For the past 4 years, I’ve been living in Augusta, GA. But my husband is out of the army, and we decided to move back home to Colorado.
I’ve always felt that I lived a modest life. We lived in a 1,200 sq ft 2 bedroom duplex. How hard could moving be? Well, I’ve had to admit that I have more stuff than I thought I did. It seems that stuff accumulates and hides. It gets tucked into corners, at the back of cabinets, and under beds. It turns out that I have a lot of stuff. In fact, my life weighs 5,460 pounds and fits into 165 boxes.
Willpower isn’t there for you when you need it most for 3 possibles reasons: you’ve drained it by making too many decisions, by being physically stressed, or by being emotionally stressed. Well, I discovered first hand that moving is willpower’s perfect storm.
Too many decisions
Moving involved hundreds of decisions. Let’s begin the logistics of dates and what needs to start when in order to be done in time. But it doesn’t stop there, because moving is nothing but decision making. Do I keep this? What box does this go in? How does it get wrapped? What needs to come with us in the car and what can go in the truck? What needs to be packed last because we might still need it?
Barbara Hemphill writes, “Clutter is postponed decisions,” and as I kept making the next easiest decision to make, I was left with harder and harder decisions. At one point in time, I just looked around in exasperation saying, “How is there still stuff left in the house? Where is it coming from?” Well, I’d been postponing those decisions for years. Instead of throwing something out, I just put it somewhere out of the way. Now the day of reckoning had arrived, and I must decide.
I had the bright idea that we paint the other side of our duplex before moving, so we spent 3 whole, long, hot days painting the ceilings, walls, and trim. It was physically draining. Plus, I lifted a lot of boxes and moved a lot of furniture. My body hurt.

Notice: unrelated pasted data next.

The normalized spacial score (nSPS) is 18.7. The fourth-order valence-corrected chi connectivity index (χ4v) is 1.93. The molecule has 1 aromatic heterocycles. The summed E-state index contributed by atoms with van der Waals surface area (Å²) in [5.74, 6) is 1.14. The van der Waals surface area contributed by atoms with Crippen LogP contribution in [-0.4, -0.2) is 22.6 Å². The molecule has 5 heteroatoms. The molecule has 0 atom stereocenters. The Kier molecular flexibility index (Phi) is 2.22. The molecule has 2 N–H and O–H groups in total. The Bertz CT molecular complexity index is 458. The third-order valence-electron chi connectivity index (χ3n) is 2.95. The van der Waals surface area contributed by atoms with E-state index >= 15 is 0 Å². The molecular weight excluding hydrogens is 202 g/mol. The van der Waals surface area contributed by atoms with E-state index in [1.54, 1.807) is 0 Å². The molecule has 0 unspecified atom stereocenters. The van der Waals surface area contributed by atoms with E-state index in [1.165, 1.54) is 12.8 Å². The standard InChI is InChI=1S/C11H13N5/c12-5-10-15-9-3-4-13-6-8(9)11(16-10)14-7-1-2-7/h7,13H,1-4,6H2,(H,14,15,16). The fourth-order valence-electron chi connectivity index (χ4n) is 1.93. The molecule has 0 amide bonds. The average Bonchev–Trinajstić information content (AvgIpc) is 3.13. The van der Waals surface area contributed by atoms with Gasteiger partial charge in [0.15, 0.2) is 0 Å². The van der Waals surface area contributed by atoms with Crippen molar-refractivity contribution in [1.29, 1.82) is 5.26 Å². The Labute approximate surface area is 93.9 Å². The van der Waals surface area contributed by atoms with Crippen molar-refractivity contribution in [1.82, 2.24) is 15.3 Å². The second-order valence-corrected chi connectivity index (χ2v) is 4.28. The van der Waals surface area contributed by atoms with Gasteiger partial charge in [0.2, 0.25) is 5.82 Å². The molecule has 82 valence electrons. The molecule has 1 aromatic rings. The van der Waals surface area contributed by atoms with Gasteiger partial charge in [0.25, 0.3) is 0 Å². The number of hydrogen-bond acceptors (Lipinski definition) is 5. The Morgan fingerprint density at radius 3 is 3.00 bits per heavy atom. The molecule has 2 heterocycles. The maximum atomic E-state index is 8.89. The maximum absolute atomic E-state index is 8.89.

Moving is an emotional process. I hated saying goodbye to friends. I absolutely adored my little house and part of me didn’t want to leave it. Plus, we still had loose ends. Outstanding health insurance and income issues caused elevated uncertainty and stress.
- We ate a lot of take out: pizza and subs and burgers.
- We stopped exercising or doing anything else that felt like an “extra” or “optional” activity.
- I stopped caring. If I wasn’t sure if it was worth keeping, if it was too hard to pack, my default decision was throw it out.
- I made bad decisions. Could I have made more donation piles and made another trip to Goodwill? Yes. Actually, no. I was too wiped out. I didn’t have the energy. It went into the trash.
- My husband and I had more than our usual disagreements and raised voices.
We were burnt out. Physically, emotionally, psychologically. The 3 weeks that made up the pre-move preparation, actual moving, and then unpacking were a whirlwind that left us with just the time and the energy to survive. Fortunately, we are on the other side of the chaos, and we are back to having a normal schedule and routine.
There are periods in life when you’ll be in the middle of a storm, but if you’re living in a constant state of willpower overuse, physical, and emotional stress, you may find that you, too, are not making the best decisions or taking as good as care of yourself as you could. As a result, your well-being and your relationships may be impacted. If that’s the situation you find yourself in, then I hope you’ll put on your detective hat. What do you need more of or less of to find your way out of the storm?
The next Best Life Boot Camp launches September 7th, and it’s a great tool for helping you answer those questions. To be informed when you can enroll, pop over to Best Life Habits and request the 7 Habits Of Happy, Healthy, Productive People, And How You Can Stop Being Tired & Stressed, Too. You’ll be automatically notified when you join!